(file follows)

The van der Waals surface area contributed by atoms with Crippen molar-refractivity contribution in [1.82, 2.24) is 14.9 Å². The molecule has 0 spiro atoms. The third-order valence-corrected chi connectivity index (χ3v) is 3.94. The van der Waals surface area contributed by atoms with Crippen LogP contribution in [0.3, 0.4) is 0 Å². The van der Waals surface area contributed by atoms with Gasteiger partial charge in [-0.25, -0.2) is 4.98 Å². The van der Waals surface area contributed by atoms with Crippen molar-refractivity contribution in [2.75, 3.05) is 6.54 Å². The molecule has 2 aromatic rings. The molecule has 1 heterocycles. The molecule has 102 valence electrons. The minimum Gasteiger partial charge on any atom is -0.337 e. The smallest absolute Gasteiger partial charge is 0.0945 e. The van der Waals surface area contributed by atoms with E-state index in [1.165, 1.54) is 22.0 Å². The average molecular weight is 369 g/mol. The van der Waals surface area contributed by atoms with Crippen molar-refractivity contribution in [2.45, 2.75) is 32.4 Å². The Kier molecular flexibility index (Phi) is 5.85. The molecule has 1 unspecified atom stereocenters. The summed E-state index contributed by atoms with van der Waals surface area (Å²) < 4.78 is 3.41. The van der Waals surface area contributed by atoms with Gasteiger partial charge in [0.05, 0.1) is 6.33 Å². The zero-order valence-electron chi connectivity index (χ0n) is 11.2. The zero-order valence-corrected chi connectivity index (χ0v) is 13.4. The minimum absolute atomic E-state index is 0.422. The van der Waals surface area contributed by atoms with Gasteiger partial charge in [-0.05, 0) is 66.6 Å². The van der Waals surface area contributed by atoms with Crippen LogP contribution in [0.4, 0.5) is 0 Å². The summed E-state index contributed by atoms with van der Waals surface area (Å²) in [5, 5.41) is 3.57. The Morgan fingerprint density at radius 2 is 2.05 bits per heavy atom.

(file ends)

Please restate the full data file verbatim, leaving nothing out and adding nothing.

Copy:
The van der Waals surface area contributed by atoms with Crippen molar-refractivity contribution in [1.82, 2.24) is 14.9 Å². The molecule has 0 spiro atoms. The third-order valence-corrected chi connectivity index (χ3v) is 3.94. The van der Waals surface area contributed by atoms with Crippen LogP contribution in [0.3, 0.4) is 0 Å². The van der Waals surface area contributed by atoms with Gasteiger partial charge in [-0.25, -0.2) is 4.98 Å². The van der Waals surface area contributed by atoms with Crippen molar-refractivity contribution in [2.75, 3.05) is 6.54 Å². The molecule has 2 aromatic rings. The molecule has 1 heterocycles. The molecule has 102 valence electrons. The minimum Gasteiger partial charge on any atom is -0.337 e. The smallest absolute Gasteiger partial charge is 0.0945 e. The van der Waals surface area contributed by atoms with E-state index in [1.165, 1.54) is 22.0 Å². The average molecular weight is 369 g/mol. The van der Waals surface area contributed by atoms with Crippen molar-refractivity contribution in [2.45, 2.75) is 32.4 Å². The Kier molecular flexibility index (Phi) is 5.85. The molecule has 1 unspecified atom stereocenters. The summed E-state index contributed by atoms with van der Waals surface area (Å²) < 4.78 is 3.41. The van der Waals surface area contributed by atoms with Gasteiger partial charge in [0.05, 0.1) is 6.33 Å². The zero-order valence-electron chi connectivity index (χ0n) is 11.2. The zero-order valence-corrected chi connectivity index (χ0v) is 13.4. The minimum absolute atomic E-state index is 0.422. The van der Waals surface area contributed by atoms with Gasteiger partial charge in [-0.05, 0) is 66.6 Å². The van der Waals surface area contributed by atoms with Crippen LogP contribution in [0.4, 0.5) is 0 Å². The summed E-state index contributed by atoms with van der Waals surface area (Å²) in [5, 5.41) is 3.57. The Morgan fingerprint density at radius 2 is 2.05 bits per heavy atom.